Saturday morning coffee [March 14 2015]

By | March 14, 2015

“There is nothing in which people more betray their character than in what they laugh at.” – Goethe

So much happens each and every week, and it’s hard to keep up sometimes. Here are some of the tabs that are open in my browser this morning along with some random thoughts….

The mug below comes straight from Voodoo Doughnuts in Portland, OR. My wife and youngest daughter were up North last week visiting colleges. They surprised me upon their return with a box of Voodoo Doughnuts and this mug. The doughnuts were delicious.

MUG_VoodooDoughnuts

Chappie was #1 at the box office last weekend, which isn’t saying much as it pulled in a mediocre $13.3 million. I’m not sure what to think of Chappie. It’s not a movie that I’m likely to see on the big screen. I’ll wait for it to show up on Netflix or Redbox.

To date, the top three domestic box office movies for 2015 are: #1 Fifty Shades of Grey, #2 The SpongeBob Movie, and #3 Kingsman: The Secret Service. What a mix.

Today is Pi Day. Pi (π) is the ratio of the circumference of a circle to its diameter. It’s always the same number and has been calculated out to an insane number of decimal points. This year’s Pi Day is a once in a century occurrence as the date equals four decimals of pi (March 14 2015 = 3/14/15 = 3.1415).  It gets even more interesting at 9:26 AM, when the date/time equals 7 decimals of pi (3.1415926): March 14, 2014 at 9:26 AM = 3.1415926.

medGadget: “…a new machine developed at the University of Illinois, Urbana-Champaign is able to synthesize small molecules completely automatically. In effect, it allows chemists to draw a new molecule and have the machine put it together without any assistance.” – Seriously cool stuff.

KQED Science: “Patterson’s story is far from unique. Across the United States, millions of patients are finding that their electronic medical record cannot be efficiently or securely shared between doctors, especially among those working at different health systems…Mendelsohn said the inability to share health information across medical systems is slowing down the consumers’ ability to access high-quality health care. Patients who walk into a hospital are complete strangers; it’s not always clear whether they have a medication allergy or a chronic disease.” – You think things are bad now, just wait until all these idiots start giving their health information to Apple.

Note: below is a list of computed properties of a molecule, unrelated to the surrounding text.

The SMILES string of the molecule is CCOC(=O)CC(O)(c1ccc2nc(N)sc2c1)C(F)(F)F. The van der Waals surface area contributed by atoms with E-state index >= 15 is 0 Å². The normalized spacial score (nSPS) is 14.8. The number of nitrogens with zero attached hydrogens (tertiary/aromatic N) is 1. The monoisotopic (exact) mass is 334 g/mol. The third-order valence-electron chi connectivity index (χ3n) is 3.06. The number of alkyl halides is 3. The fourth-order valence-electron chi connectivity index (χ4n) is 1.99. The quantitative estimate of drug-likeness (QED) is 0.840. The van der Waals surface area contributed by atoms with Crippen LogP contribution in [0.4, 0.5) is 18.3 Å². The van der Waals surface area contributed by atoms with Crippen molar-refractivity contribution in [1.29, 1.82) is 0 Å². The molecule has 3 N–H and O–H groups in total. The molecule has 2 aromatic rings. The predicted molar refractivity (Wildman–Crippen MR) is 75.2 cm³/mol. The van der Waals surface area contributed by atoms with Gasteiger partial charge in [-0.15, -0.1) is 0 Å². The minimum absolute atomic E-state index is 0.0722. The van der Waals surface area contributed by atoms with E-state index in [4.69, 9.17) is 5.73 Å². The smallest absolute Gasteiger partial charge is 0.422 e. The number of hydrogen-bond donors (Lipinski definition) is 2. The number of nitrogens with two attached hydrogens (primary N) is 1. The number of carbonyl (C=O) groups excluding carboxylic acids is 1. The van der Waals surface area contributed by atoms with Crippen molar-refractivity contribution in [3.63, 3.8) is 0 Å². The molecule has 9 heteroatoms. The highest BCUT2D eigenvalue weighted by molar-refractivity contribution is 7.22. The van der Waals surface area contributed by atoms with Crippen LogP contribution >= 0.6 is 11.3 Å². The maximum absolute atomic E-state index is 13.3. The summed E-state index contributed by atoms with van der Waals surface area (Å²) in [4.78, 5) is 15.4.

As I continue my education on all things related to the cleanroom I run across great reference sites. This week’s reference of choice is a list of Sterile Compounding Webinars found at the Pharmacy OneSource site.

WT VOX: “Special sensor-laden inks would help diabetics monitor their blood sugar and allow people to stay on top of other elements of their body chemistry. The write-once, read-several-times inks could also let homeowners test for toxic pollutants, and help soldiers detect explosives and nerve agents on the battlefield. Researchers at the University of California, San Diego (UCSD) who developed the inks published their results in the 26 February issue of the journal Advanced Healthcare Materials…The scientists filled off-the-shelf ballpoint pens with their enzymatic inks. The pens could create a blood glucose sensor simply by drawing glucose-sensitive ink on a transparent, flexible strip that included an electrode. When a blood drop was placed on the sensor, the ink reacted with glucose in the blood and the sensor measured the reaction.” – Science, you gotta’ love it.

Formulary Watch: “However, the reasons for hospital readmission are different after sepsis; 42% of hospital readmissions among sepsis survivors are for “ambulatory-care sensitive conditions”—conditions that can potentially be prevented or treated early in the outpatient setting to avoid hospitalization. For these, the care provided at physician’s visits can make a major difference in how well the patient does overall, and how well they avoid the hospital.” – Pretty much par for the course. My brothers and I experienced this with my mother’s care. She received incredible inpatient care at UCSF Medical Center before, during, and after her liver transplant. Unfortunately here ambulatory care here in the Central Valley was pretty lousy, which resulted in several readmissions for the same problems.